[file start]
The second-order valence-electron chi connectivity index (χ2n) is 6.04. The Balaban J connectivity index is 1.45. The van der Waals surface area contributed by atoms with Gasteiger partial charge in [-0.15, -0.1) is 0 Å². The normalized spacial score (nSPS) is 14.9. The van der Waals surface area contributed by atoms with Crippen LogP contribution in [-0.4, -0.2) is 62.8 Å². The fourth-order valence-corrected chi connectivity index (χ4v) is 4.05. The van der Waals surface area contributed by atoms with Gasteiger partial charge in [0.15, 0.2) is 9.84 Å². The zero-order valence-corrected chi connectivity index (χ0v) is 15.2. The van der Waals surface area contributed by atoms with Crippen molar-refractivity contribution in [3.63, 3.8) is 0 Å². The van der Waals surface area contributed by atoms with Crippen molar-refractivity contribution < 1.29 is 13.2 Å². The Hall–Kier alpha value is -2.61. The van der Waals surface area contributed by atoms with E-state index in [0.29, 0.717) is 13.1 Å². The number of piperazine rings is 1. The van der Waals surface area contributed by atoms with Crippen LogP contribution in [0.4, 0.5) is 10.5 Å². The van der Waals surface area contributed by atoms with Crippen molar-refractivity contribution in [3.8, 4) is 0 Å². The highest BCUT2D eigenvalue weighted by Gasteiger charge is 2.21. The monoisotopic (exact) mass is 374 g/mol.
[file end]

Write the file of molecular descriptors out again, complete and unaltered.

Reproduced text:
The second-order valence-electron chi connectivity index (χ2n) is 6.04. The Balaban J connectivity index is 1.45. The van der Waals surface area contributed by atoms with Gasteiger partial charge in [-0.15, -0.1) is 0 Å². The normalized spacial score (nSPS) is 14.9. The van der Waals surface area contributed by atoms with Crippen LogP contribution in [-0.4, -0.2) is 62.8 Å². The fourth-order valence-corrected chi connectivity index (χ4v) is 4.05. The van der Waals surface area contributed by atoms with Gasteiger partial charge in [0.15, 0.2) is 9.84 Å². The zero-order valence-corrected chi connectivity index (χ0v) is 15.2. The van der Waals surface area contributed by atoms with Crippen molar-refractivity contribution in [3.63, 3.8) is 0 Å². The van der Waals surface area contributed by atoms with Crippen molar-refractivity contribution < 1.29 is 13.2 Å². The Hall–Kier alpha value is -2.61. The van der Waals surface area contributed by atoms with E-state index in [0.29, 0.717) is 13.1 Å². The number of piperazine rings is 1. The van der Waals surface area contributed by atoms with Crippen LogP contribution in [0.4, 0.5) is 10.5 Å². The van der Waals surface area contributed by atoms with Crippen molar-refractivity contribution in [3.8, 4) is 0 Å². The highest BCUT2D eigenvalue weighted by Gasteiger charge is 2.21. The monoisotopic (exact) mass is 374 g/mol.